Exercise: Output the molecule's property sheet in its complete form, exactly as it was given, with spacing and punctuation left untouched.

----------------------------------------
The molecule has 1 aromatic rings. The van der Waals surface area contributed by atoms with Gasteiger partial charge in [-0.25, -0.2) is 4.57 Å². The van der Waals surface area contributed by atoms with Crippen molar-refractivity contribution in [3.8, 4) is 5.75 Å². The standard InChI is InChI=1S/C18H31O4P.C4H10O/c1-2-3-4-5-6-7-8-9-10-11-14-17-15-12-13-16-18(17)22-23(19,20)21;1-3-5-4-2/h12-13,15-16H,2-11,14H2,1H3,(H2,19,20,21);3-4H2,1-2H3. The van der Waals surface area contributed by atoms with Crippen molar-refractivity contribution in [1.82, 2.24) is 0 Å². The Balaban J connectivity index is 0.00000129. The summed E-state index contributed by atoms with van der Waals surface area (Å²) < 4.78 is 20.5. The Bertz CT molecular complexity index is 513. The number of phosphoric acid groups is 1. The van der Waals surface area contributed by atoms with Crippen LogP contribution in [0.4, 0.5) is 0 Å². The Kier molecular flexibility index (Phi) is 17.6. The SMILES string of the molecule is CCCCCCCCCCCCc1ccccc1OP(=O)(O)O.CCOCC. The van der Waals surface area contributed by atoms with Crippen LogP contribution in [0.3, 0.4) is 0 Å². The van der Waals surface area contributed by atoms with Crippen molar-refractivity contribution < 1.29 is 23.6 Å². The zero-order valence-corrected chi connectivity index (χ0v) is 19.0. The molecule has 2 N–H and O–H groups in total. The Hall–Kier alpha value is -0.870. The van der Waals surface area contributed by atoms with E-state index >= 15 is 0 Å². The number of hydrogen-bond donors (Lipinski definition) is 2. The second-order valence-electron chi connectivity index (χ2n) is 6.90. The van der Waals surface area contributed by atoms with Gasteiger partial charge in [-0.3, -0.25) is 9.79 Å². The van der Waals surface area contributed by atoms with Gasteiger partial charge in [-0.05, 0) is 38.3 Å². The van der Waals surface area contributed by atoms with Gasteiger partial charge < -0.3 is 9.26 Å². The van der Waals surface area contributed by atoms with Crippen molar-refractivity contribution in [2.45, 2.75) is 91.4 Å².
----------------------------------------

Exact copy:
The molecule has 1 aromatic rings. The van der Waals surface area contributed by atoms with Gasteiger partial charge in [-0.25, -0.2) is 4.57 Å². The van der Waals surface area contributed by atoms with Crippen molar-refractivity contribution in [3.8, 4) is 5.75 Å². The standard InChI is InChI=1S/C18H31O4P.C4H10O/c1-2-3-4-5-6-7-8-9-10-11-14-17-15-12-13-16-18(17)22-23(19,20)21;1-3-5-4-2/h12-13,15-16H,2-11,14H2,1H3,(H2,19,20,21);3-4H2,1-2H3. The van der Waals surface area contributed by atoms with Crippen molar-refractivity contribution in [1.82, 2.24) is 0 Å². The Balaban J connectivity index is 0.00000129. The summed E-state index contributed by atoms with van der Waals surface area (Å²) < 4.78 is 20.5. The Bertz CT molecular complexity index is 513. The number of phosphoric acid groups is 1. The van der Waals surface area contributed by atoms with Crippen LogP contribution in [0.4, 0.5) is 0 Å². The Kier molecular flexibility index (Phi) is 17.6. The SMILES string of the molecule is CCCCCCCCCCCCc1ccccc1OP(=O)(O)O.CCOCC. The van der Waals surface area contributed by atoms with Crippen LogP contribution in [0.3, 0.4) is 0 Å². The van der Waals surface area contributed by atoms with Crippen molar-refractivity contribution < 1.29 is 23.6 Å². The zero-order valence-corrected chi connectivity index (χ0v) is 19.0. The molecule has 2 N–H and O–H groups in total. The Hall–Kier alpha value is -0.870. The van der Waals surface area contributed by atoms with E-state index >= 15 is 0 Å². The number of hydrogen-bond donors (Lipinski definition) is 2. The second-order valence-electron chi connectivity index (χ2n) is 6.90. The van der Waals surface area contributed by atoms with Gasteiger partial charge in [-0.3, -0.25) is 9.79 Å². The van der Waals surface area contributed by atoms with Gasteiger partial charge in [-0.05, 0) is 38.3 Å². The van der Waals surface area contributed by atoms with Gasteiger partial charge < -0.3 is 9.26 Å². The van der Waals surface area contributed by atoms with Crippen molar-refractivity contribution in [2.45, 2.75) is 91.4 Å².